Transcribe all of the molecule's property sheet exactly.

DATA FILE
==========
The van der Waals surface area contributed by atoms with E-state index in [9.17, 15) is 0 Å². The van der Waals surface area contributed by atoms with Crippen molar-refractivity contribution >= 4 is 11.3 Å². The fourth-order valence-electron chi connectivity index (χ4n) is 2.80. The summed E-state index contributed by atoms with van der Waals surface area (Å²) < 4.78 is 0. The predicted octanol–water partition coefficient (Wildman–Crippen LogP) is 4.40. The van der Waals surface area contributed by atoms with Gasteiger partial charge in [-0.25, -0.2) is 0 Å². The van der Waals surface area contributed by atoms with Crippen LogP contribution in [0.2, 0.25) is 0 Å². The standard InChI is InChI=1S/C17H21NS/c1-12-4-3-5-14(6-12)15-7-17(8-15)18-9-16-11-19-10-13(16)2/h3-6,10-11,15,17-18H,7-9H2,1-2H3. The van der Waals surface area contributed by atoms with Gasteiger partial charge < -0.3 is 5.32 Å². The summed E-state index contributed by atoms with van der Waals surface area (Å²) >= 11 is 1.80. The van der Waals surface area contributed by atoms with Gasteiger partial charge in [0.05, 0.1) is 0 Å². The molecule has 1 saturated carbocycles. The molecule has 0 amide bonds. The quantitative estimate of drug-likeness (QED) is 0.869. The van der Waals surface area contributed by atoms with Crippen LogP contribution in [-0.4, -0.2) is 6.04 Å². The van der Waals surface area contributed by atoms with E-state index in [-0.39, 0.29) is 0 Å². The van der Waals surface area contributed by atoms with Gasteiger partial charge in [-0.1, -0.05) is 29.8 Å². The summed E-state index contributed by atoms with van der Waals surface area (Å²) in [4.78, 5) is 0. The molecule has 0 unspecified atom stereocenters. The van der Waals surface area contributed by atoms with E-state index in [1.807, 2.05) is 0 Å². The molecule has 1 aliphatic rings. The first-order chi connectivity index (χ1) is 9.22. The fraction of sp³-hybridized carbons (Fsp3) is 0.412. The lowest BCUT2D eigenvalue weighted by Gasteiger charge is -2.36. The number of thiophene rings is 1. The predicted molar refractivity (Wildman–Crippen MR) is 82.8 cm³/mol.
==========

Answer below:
The van der Waals surface area contributed by atoms with E-state index in [9.17, 15) is 0 Å². The van der Waals surface area contributed by atoms with Crippen molar-refractivity contribution >= 4 is 11.3 Å². The fourth-order valence-electron chi connectivity index (χ4n) is 2.80. The summed E-state index contributed by atoms with van der Waals surface area (Å²) < 4.78 is 0. The predicted octanol–water partition coefficient (Wildman–Crippen LogP) is 4.40. The van der Waals surface area contributed by atoms with Gasteiger partial charge in [-0.25, -0.2) is 0 Å². The van der Waals surface area contributed by atoms with Crippen LogP contribution in [0.2, 0.25) is 0 Å². The standard InChI is InChI=1S/C17H21NS/c1-12-4-3-5-14(6-12)15-7-17(8-15)18-9-16-11-19-10-13(16)2/h3-6,10-11,15,17-18H,7-9H2,1-2H3. The van der Waals surface area contributed by atoms with Gasteiger partial charge < -0.3 is 5.32 Å². The summed E-state index contributed by atoms with van der Waals surface area (Å²) >= 11 is 1.80. The van der Waals surface area contributed by atoms with Gasteiger partial charge in [0.05, 0.1) is 0 Å². The molecule has 1 saturated carbocycles. The molecule has 0 amide bonds. The quantitative estimate of drug-likeness (QED) is 0.869. The van der Waals surface area contributed by atoms with Crippen LogP contribution in [-0.4, -0.2) is 6.04 Å². The van der Waals surface area contributed by atoms with E-state index in [-0.39, 0.29) is 0 Å². The van der Waals surface area contributed by atoms with Gasteiger partial charge in [-0.1, -0.05) is 29.8 Å². The summed E-state index contributed by atoms with van der Waals surface area (Å²) in [4.78, 5) is 0. The molecule has 0 unspecified atom stereocenters. The van der Waals surface area contributed by atoms with E-state index in [1.807, 2.05) is 0 Å². The molecule has 1 aliphatic rings. The first-order chi connectivity index (χ1) is 9.22. The fraction of sp³-hybridized carbons (Fsp3) is 0.412. The lowest BCUT2D eigenvalue weighted by Gasteiger charge is -2.36. The number of thiophene rings is 1. The predicted molar refractivity (Wildman–Crippen MR) is 82.8 cm³/mol.